'Triumvirate' Honored on NYT Best List for 2012
One hundred years after their births and years after their deaths, iconic golfers Sam Snead, Byron Nelson and Ben Hogan are still achieving great things.
A book about the three, “American Triumvirate: Sam Snead, Byron Nelson, Ben Hogan and the Modern Age of Golf,” written by Jim Dodson, Pilot Sunday essayist and editor of PineStraw and O.Henry magazines, has landed on The New York Times list of 100 Notable Books of 2012.
The list includes works of fiction, poetry and nonfiction as selected by the editors of The New York Times Book Review.
The list rarely includes sports books.
“This is a nice surprise,” Dodson said of the selection. “Especially since it’s the only sports book on the list.”
David Woronoff, publisher of The Pilot, called the honor “well deserved” for Dodson and for the community.
The book tells the tale of how the three golf legends, born three months apart in 1912, singularly and collectively dominated the sport and re-energized the public’s interest in the game.
Between 1935 and 1953, the three men won 60 percent of the golf tournaments played. They dominated when golf was less about sponsorships and big-dollar winnings and more about rivalries and eking out a meager living.
“The author evokes an era when the game was more vivid and less corporate than it seems now,” reads the synopsis of the book on The Times’ list.
Dodson said the three men were the first to “electrify” crowds and bring the game to prominence.
“This book meant a lot to me personally,” Dodson said, “because the three of them (Hogan, Nelson and Snead) not only saved golf from irrelevancy, but they elevated the game and paved the way for Arnold Palmer, Jack Nicklaus and the rest of the game’s greats.”
He added, “The bottom line, this book was a real labor of love.”
Reflecting on the book, Dodson said it may be one of his last that focuses on professional golfers.
“I increasingly feel like I don’t have a lot of golf books in me,” Dodson said, “because I am more disconnected from the game and the players. You might think of this book as my farewell to writing about Tour players.”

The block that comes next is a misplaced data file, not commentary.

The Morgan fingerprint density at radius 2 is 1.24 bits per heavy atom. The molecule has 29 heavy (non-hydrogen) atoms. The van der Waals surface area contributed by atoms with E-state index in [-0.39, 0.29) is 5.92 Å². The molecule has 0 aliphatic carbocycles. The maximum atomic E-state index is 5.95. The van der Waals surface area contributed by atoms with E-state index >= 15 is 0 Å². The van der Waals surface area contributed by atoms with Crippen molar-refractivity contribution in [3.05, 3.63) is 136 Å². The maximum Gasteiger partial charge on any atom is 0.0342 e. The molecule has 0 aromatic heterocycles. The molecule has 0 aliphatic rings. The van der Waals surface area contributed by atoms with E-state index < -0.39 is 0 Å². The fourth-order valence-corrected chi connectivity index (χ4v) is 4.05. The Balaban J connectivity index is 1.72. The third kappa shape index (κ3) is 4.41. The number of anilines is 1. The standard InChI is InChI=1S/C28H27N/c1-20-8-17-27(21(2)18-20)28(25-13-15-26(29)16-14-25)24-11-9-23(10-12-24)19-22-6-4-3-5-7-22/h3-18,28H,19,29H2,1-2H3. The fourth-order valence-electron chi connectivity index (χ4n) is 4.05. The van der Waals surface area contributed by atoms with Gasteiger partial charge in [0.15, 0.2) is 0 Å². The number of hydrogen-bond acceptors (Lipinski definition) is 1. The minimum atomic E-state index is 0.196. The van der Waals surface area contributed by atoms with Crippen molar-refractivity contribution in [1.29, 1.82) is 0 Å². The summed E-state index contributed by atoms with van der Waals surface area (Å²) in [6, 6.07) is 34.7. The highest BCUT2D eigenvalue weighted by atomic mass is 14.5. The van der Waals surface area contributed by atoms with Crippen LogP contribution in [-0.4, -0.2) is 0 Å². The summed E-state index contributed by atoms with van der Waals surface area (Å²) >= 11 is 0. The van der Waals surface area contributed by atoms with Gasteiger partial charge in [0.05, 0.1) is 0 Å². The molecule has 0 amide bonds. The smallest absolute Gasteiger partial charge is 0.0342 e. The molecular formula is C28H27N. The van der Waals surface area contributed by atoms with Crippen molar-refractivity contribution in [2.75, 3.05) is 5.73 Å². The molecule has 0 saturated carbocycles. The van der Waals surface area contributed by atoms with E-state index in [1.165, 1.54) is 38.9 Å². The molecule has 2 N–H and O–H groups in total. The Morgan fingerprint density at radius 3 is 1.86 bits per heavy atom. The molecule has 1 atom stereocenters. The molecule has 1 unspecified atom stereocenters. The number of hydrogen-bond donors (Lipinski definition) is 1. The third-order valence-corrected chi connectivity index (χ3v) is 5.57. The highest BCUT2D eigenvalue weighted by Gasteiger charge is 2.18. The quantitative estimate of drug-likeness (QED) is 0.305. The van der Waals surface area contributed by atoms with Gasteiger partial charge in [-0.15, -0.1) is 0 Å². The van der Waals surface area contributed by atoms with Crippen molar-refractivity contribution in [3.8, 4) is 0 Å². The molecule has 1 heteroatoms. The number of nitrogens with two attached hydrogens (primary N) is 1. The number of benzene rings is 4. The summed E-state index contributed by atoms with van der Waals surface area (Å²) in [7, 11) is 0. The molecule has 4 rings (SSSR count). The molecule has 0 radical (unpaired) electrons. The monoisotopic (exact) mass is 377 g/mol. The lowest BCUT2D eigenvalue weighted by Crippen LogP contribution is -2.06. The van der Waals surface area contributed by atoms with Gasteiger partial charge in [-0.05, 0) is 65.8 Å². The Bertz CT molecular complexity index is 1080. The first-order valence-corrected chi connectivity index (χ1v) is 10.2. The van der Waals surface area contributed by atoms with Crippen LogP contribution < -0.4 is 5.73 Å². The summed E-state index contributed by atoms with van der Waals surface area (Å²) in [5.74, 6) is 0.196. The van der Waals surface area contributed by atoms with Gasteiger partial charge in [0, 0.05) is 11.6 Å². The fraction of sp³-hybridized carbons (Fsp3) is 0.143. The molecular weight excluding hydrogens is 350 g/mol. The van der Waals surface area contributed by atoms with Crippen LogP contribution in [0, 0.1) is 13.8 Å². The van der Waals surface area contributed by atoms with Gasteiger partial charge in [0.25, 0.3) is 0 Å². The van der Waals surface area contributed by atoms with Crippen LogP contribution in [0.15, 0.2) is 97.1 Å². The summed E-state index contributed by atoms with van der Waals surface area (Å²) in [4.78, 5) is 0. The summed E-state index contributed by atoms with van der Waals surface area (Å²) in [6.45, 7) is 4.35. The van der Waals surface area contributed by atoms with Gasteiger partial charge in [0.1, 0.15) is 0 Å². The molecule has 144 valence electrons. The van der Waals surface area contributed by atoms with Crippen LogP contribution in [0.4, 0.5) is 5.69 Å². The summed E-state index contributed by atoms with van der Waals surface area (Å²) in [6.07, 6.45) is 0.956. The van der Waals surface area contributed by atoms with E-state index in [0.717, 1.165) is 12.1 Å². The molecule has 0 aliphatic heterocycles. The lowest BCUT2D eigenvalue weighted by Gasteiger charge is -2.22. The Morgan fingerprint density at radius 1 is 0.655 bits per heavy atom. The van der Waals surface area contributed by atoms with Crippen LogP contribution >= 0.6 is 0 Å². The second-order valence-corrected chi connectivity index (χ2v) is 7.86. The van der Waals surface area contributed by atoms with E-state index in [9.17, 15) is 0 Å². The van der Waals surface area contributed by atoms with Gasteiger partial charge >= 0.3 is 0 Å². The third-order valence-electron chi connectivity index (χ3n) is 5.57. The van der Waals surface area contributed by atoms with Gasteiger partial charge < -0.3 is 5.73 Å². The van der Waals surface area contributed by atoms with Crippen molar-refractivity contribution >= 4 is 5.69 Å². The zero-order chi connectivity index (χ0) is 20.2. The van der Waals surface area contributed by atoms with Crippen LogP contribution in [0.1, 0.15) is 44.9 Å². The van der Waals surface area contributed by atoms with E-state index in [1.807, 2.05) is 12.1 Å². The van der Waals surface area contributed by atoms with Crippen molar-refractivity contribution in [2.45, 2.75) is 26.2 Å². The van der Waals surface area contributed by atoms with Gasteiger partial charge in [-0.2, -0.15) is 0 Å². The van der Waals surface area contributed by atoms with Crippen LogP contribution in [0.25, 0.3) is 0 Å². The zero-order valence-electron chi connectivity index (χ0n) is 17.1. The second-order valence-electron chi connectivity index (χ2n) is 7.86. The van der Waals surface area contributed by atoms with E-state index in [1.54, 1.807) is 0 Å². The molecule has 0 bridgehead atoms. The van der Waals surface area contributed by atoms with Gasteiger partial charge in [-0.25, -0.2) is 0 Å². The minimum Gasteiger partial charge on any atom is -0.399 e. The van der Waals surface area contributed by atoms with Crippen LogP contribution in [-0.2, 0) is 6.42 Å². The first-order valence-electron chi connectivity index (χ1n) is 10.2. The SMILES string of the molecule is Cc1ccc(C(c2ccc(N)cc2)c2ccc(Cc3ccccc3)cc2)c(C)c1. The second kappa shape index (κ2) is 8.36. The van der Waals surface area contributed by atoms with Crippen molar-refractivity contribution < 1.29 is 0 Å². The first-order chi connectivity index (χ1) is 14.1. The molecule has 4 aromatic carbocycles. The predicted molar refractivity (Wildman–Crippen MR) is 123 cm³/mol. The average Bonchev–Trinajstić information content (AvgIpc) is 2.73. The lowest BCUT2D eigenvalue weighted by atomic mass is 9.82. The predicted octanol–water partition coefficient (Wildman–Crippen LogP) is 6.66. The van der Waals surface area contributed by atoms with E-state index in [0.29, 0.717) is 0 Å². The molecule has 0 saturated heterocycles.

Dodson said he has plenty of ideas for his next book, including getting back to writing about golf’s “every man.”
“I am thinking about a book of golf miscellanea, stories about the humor of the game,” he said.
Dodson’s major works include “Final Rounds,” “Beautiful Madness” and “A Son of the Game.” His memoir “Faithful Travelers” became the TV movie “Dodson’s Journey” in 2001.
He is also an award-winning author and writer who has served as senior writer for The Atlanta Journal-Constitution Sunday Magazine and Yankee Magazine. He previously wrote “The Golf Life” column for Golf magazine.
His work has appeared in more than 50 publications worldwide, and he has won more than a dozen awards from the Golf Writers Association of America.
Among his most recent honors are receiving the Order of the Long Leaf Pine (2012), which is awarded to those who have a proven record of extraordinary service to the state; and the Donald Ross Award (2011), presented by the American Society of Golf Course Architects to an individual who has made a positive contribution to golf and golf course architecture.
“American Triumvirate” was also the subject of an hourlong documentary that aired earlier this year on The Golf Channel.
Contact Tom Embrey at (910) 693-2484 or email@example.com.
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